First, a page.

Commentary: Dundee home health monitoring success

Dundee Voluntary Action’s Jimmy Black on how technology is changing care across Tayside  

Thursday 30th May 2019

Rebecca Strong, a former pupil of Florence Nightingale, was matron at the Dundee Royal Infirmary during the 1870s.

Responsible for implementing Nightingale’s pioneering block apprenticeship regime for nurses, this way of teaching students was subsequently adopted across Scotland, the US and beyond.

Today in Dundee, a different but no less pioneering legacy in care is being constructed under the nurse’s name.

Jimmy Black – Dundee Voluntary Action’s communications officer for technology enabled care – explains how Florence, a simple text messaging service, helps people in Dundee measure their blood pressure at home, and promotes smoking cessation.

Measuring blood pressure is one of the most common reasons for attending primary care appointments – over one in four adults in the UK have high blood pressure, taking up around 1.2 million appointments every year in Scotland.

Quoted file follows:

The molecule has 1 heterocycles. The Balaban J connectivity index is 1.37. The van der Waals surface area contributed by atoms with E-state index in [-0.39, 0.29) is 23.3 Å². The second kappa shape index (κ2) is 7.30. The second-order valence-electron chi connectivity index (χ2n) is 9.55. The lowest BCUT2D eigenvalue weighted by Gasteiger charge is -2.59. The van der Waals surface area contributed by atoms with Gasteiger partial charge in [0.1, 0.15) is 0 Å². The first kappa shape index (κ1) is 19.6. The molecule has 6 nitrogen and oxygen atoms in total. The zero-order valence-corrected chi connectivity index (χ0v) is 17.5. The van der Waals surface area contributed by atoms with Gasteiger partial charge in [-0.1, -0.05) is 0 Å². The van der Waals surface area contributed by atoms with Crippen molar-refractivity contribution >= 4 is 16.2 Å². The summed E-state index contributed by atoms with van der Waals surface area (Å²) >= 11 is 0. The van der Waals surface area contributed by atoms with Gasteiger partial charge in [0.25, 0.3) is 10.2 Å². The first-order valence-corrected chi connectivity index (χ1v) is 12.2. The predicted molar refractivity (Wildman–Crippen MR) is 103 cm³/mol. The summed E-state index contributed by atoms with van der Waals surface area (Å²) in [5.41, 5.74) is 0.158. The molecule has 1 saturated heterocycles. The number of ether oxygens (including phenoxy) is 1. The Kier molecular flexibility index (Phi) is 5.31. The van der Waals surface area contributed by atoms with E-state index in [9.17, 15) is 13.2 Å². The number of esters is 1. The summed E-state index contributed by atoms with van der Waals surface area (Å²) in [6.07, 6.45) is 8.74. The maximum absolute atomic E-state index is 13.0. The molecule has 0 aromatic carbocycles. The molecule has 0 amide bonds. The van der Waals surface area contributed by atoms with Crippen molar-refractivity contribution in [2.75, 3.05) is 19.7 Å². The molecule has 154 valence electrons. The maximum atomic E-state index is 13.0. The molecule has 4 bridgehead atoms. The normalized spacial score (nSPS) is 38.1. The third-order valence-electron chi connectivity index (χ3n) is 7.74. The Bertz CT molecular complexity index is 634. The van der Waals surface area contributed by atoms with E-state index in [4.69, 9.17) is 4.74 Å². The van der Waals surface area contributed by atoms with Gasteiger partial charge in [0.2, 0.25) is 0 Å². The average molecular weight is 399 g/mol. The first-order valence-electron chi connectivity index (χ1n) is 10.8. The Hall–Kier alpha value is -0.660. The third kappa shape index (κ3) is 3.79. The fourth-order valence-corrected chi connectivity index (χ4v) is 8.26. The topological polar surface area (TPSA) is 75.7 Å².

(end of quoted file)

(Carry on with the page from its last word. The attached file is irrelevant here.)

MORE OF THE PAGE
“One thing in particular that we have been promoting recently is at home health monitoring with Florence,” Mr Black says.

“There is a national campaign to increase blood pressure monitoring at home, promoted by the Scottish Government and launched a few months ago. My colleagues in the Angus health and social care partnership won some funding from the Scottish Centre for Telehealth & Telecare to promote blood pressure monitoring at scale in Tayside, across Dundee, Perth and Angus.”

Mr Black’s colleagues have recently been praised for their efforts. An evaluation report commissioned by the Scottish Government, focusing on the use of Florence in Tayside, highlights that 448 people have been supported to monitor their health conditions at home, improving their care and preventing hospital admissions.